Could Lithuania be a regional leader after 2004? A semantic problem

Mokslo publikacijos / Scientific publications
Document Type:
Knygos dalis / Part of the book
Anglų kalba / English
Could Lithuania be a regional leader after 2004? A semantic problem
In the Book:
Becoming Europeans in Central Eastern Europe: national identity construction after 2004 / edited by Andrius Švarplys and Bartłomiej Zdaniuk. Warszawa: Faculty of Journalism and Political Science of the University of Warsaw, 2014. P. 91-98
Summary / Abstract:

ENAfter 1991, Lithuania has set itself the objective of integrating into the European Union and NATO. This “geopolitical revolution” was a dramatic change because the country refused all the alliances and projects that could keep Vilnius under the influence of Russia after the fall of the USSR. However, this policy had also its unintended consequences such as severing the links between Lithuania and Belarus. Lithuania’s will to be a “regional actor” finds its source in both the need for Lithuania to demonstrate that it was not just a State in search of Western security guaranties but also an exporter of western standards, and the rethinking of Lithuanian past. However, this “Lithuanian neighbourhood policy” – to paraphrase the European Neighbourhood Policy – was viewed as particularly strong after 2004 in several important speeches, but the first signs of it became visible since the late 1990s. In its project of regional action, Lithuania faced several difficulties. First of all, other actors in the region claim a part of Lithuania’s historical legacy. Vilnius also faces the task of finding its own way in a regional environment mainly shaped by the EU, Poland and Russia. Then, the Lithuanian diplomacy is also struggling to give a name to the region in which it wants to play a leading role. In his History of the Peloponnesian Wars, great Greek historian Thucydides said that “the big states do what they want, the small do what they must”, but it is clear that small states can do more than suggested by neorealist accounts about international relations (Waltz, 2001). In this account of the “power of the powerless” (Havel, 1985), we will remain aware of the salience of symbolic and semantic questions in the Post-Soviet space.For the purposes of the analysis, we will first look at the reasons why Lithuania wanted to appear as an exporter of standards and not just a consumer of security guarantees. Then, we will see how this strategy fits in Lithuania’s will to present itself as the heir of an ancient history. In the third part, we discuss the difficulty for Lithuania to find a name to the region it wants to lead. [Extract, p. 91-92]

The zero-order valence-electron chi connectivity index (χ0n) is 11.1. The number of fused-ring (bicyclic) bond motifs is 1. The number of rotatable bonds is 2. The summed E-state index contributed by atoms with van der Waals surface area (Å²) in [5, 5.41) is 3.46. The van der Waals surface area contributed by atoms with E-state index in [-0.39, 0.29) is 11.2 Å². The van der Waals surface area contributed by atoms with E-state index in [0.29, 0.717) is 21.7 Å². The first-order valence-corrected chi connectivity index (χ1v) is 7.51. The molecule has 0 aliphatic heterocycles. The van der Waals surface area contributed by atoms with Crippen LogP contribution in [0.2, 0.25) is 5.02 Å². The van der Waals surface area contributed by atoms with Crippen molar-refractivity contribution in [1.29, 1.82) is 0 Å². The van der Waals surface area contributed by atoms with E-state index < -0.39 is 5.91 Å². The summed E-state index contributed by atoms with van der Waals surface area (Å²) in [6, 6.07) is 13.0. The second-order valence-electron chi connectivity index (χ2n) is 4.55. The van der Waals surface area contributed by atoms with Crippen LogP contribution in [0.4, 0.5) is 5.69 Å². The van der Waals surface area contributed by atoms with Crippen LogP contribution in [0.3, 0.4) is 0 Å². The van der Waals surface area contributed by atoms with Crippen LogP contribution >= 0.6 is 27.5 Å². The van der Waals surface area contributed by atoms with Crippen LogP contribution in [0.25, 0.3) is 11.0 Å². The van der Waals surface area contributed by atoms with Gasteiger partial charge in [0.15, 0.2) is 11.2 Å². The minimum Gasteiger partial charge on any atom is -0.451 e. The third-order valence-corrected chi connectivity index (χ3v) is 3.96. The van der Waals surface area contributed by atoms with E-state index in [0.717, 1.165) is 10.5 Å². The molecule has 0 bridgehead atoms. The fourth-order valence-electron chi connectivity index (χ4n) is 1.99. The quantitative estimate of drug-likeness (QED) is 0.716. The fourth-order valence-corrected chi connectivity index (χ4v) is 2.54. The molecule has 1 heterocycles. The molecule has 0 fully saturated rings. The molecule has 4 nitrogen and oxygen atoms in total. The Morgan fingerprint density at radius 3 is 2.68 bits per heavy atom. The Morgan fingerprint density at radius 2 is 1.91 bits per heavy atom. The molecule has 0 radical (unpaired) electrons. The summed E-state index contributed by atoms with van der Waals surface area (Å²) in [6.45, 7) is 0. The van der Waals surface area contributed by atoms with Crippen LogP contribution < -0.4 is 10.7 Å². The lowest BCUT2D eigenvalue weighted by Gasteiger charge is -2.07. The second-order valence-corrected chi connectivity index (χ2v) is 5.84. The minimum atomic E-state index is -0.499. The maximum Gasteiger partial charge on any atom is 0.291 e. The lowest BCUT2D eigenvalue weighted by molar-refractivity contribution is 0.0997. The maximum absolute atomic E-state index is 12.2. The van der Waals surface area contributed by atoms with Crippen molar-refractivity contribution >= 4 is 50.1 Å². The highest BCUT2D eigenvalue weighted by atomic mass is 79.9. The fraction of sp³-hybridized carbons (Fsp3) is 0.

Related Publications:
Geopolitical projections of new Lithuanian foreign policy / Laurynas Jonavičius. Lithuanian foreign policy review. 2006, 17, p. 16-41.
2022-01-23 20:17:36
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